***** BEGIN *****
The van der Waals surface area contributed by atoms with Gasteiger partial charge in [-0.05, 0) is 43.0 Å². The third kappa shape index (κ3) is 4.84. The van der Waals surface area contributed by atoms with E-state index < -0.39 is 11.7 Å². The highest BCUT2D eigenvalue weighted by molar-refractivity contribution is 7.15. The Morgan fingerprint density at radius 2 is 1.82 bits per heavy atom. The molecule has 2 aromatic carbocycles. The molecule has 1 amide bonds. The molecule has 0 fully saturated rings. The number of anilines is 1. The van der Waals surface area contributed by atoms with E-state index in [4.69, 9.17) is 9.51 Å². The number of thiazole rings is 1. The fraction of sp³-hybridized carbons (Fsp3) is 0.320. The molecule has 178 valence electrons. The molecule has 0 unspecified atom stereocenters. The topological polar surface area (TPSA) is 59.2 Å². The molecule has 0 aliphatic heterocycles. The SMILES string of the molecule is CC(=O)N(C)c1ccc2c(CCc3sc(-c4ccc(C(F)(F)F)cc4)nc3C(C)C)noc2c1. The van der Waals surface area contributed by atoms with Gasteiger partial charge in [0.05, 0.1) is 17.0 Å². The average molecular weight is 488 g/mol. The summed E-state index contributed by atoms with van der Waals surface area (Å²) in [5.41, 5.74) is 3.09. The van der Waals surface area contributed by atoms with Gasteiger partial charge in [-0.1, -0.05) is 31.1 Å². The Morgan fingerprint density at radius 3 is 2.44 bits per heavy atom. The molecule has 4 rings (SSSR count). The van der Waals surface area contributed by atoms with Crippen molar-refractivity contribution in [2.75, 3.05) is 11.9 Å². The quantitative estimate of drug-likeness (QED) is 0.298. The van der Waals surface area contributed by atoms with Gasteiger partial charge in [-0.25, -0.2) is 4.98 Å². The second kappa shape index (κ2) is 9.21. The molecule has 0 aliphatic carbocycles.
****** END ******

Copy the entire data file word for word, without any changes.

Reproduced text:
The van der Waals surface area contributed by atoms with Gasteiger partial charge in [-0.05, 0) is 43.0 Å². The third kappa shape index (κ3) is 4.84. The van der Waals surface area contributed by atoms with E-state index < -0.39 is 11.7 Å². The highest BCUT2D eigenvalue weighted by molar-refractivity contribution is 7.15. The Morgan fingerprint density at radius 2 is 1.82 bits per heavy atom. The molecule has 2 aromatic carbocycles. The molecule has 1 amide bonds. The molecule has 0 fully saturated rings. The number of anilines is 1. The van der Waals surface area contributed by atoms with E-state index in [4.69, 9.17) is 9.51 Å². The number of thiazole rings is 1. The fraction of sp³-hybridized carbons (Fsp3) is 0.320. The molecule has 178 valence electrons. The molecule has 0 unspecified atom stereocenters. The topological polar surface area (TPSA) is 59.2 Å². The molecule has 0 aliphatic heterocycles. The SMILES string of the molecule is CC(=O)N(C)c1ccc2c(CCc3sc(-c4ccc(C(F)(F)F)cc4)nc3C(C)C)noc2c1. The van der Waals surface area contributed by atoms with Gasteiger partial charge in [0.05, 0.1) is 17.0 Å². The average molecular weight is 488 g/mol. The summed E-state index contributed by atoms with van der Waals surface area (Å²) in [5.41, 5.74) is 3.09. The van der Waals surface area contributed by atoms with Gasteiger partial charge in [-0.1, -0.05) is 31.1 Å². The Morgan fingerprint density at radius 3 is 2.44 bits per heavy atom. The molecule has 4 rings (SSSR count). The van der Waals surface area contributed by atoms with Crippen molar-refractivity contribution in [2.75, 3.05) is 11.9 Å². The quantitative estimate of drug-likeness (QED) is 0.298. The van der Waals surface area contributed by atoms with Gasteiger partial charge in [-0.25, -0.2) is 4.98 Å². The second kappa shape index (κ2) is 9.21. The molecule has 0 aliphatic carbocycles.